Chloe van Ommen knew something was wrong when she noticed her mum had two mammogram appointments scribbled down on the family calendar.
“That’s when I started to ask some questions,” the 20-year-old tells 9Honey.
“Mum was never really sick, it was a complete shock when she got the diagnosis because she’s so healthy … there were no warning signs at all.”
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Just a few weeks later, her mum sat the family down and delivered the devastating news; she had been diagnosed with breast cancer.
Hearing that your mum has cancer would break any young Aussie’s heart, but it cut even deeper for Chloe, who had lost her grandfather to cancer just a few months earlier.
Diagnosed with prostate cancer when Chloe was still in primary school, she didn’t understand the gravity of his illness at first.
“He was going through chemotherapy and sometimes he’d be going to the hospital a lot and I couldn’t really comprehend that,” Chloe says.
“As I did get older, I sort of understood the impact that it was having on him. Once I was 17, it was really, really close to home.”
By that stage he was living with the family full-time and she witnessed his health rapidly decline before he passed.
Just 17 at the time, Chloe had no time to mourn as she headed into her Year 11 Preliminary HSC exams. None of her friends understood what she was going through.
“I pushed all that grief to the side and then once mom got diagnosed six months later, it just all rose to the surface again,” she says.
Chloe never expected cancer would return just six months later, after doctors found a lump in her mum’s breast during a routine mammogram.
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Her vibrant, seemingly healthy mum was diagnosed with breast cancer in March 2021 and the news crushed Chloe and her little brother. Were they about to lose their mother too?
“We were really scared because of what had happened with my grandfather,” Chloe says.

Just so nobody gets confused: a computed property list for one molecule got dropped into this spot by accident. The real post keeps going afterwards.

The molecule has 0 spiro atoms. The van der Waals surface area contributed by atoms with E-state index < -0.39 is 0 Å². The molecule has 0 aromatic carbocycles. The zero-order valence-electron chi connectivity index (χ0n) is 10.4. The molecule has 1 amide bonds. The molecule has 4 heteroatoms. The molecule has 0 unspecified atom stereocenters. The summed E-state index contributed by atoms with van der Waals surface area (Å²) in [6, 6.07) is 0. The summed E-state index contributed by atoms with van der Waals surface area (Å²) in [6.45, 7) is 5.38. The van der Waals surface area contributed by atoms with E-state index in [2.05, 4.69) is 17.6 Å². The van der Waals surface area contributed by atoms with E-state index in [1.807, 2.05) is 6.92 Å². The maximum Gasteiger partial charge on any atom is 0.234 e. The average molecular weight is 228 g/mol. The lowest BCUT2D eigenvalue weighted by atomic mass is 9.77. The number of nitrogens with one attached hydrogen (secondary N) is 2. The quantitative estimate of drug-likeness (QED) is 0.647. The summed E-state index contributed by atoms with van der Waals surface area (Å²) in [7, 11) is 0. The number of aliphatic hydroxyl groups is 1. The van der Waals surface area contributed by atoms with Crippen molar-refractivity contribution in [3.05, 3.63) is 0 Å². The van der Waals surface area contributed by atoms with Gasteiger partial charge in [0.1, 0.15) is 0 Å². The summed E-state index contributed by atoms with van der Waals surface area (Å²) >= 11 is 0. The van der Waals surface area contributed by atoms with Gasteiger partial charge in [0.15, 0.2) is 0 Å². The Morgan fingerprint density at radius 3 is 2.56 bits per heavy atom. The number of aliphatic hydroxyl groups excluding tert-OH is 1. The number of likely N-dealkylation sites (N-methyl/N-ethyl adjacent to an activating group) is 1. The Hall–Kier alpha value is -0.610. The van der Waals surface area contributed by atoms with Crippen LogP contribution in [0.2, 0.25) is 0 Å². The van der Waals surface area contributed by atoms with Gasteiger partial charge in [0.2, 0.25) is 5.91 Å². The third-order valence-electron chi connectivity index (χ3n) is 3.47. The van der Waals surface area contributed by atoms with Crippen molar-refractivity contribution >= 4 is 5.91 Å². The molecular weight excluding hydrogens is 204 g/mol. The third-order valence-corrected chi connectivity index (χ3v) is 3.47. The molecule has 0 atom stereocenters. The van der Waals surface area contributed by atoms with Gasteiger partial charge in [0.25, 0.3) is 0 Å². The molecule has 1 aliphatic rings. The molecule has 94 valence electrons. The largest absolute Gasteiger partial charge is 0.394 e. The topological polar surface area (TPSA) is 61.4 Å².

“Me and my mum are really close, so it was just heartbreaking to hear that she has to go through it, and then seeing her go through it.”
Watching her grandfather endure months of chemotherapy had been agonising and Chloe couldn’t bear to see her mum go through the same brutal treatment.
Thankfully, her mum was given different treatment options that involved surgery, radiotherapy and hormone therapy – but no chemo.
It was a small relief for Chloe, who was trying to cope with the fear of losing her mum while also preparing for her final Year 12 exams.
“I’m not going to be able to deal with my HSC, mum’s treatment and also the grief of my grandfather all mixed in together,” she thought at the time.
That’s when one of her mum’s nurses made a call that changed Chloe’s life forever.
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She put Chloe in touch with Canteen Australia, a not-for-profit that provides free and tailored support to young people aged 12-25 who are impacted by cancer.
Canteen offered Chloe with free counselling and connected her with other teens who had loved ones with cancer, so she was finally able to get the support needed.
“I was just absolutely mind-blown at the amount of support they could give me, and also the people who were there that actually understood what I was going through,” Chloe says.
Canteen also helped her with the grief she’d buried after her grandfather’s death, something she didn’t even know the charity could explore with her.
“They helped me go through that grief and now I’m able to be proud of my grandfather, remember all the happy memories we had together, come to terms and accept his passing,” she adds
Without Canteen’s support, Chloe “absolutely” wouldn’t be where she is today and now she’s doing her part as an ambassador for Canteen’s Bandanna Day on Friday, October 27.
She’s urging Aussies to get behind the cause so no young person has to face their own cancer or a loved one’s diagnosis alone.
As well as counselling, the charity provides specialist support services, free resources, events and programs to help young people get through the dark moments.
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“If I didn’t have Canteen, all that grief and trauma would just be sitting there and I’d be in a really bad place,” Chloe admits.
“Having Canteen as the light, the bandanna as a symbol of support, it’s really comforting.”
She also encourages everyone to speak more candidly about cancer, so young people like her don’t feel so isolated when someone they love is diagnosed.
“When I was talking up this [campaign], they just didn’t want to go there and talk about cancer, or they just avoided me in general,” she reveals.
“If you want to support a young person going through this, talking and just being there and not isolating the young person from anything is just really, really helpful.”
Chloe is an ambassador for Canteen’s Bandanna Day on Friday, October 27, raising vital funds to help ensure no young person has to experience cancer alone. You can buy a bandanna or sign up for a ‘cut, colour or cover’ hair dare here.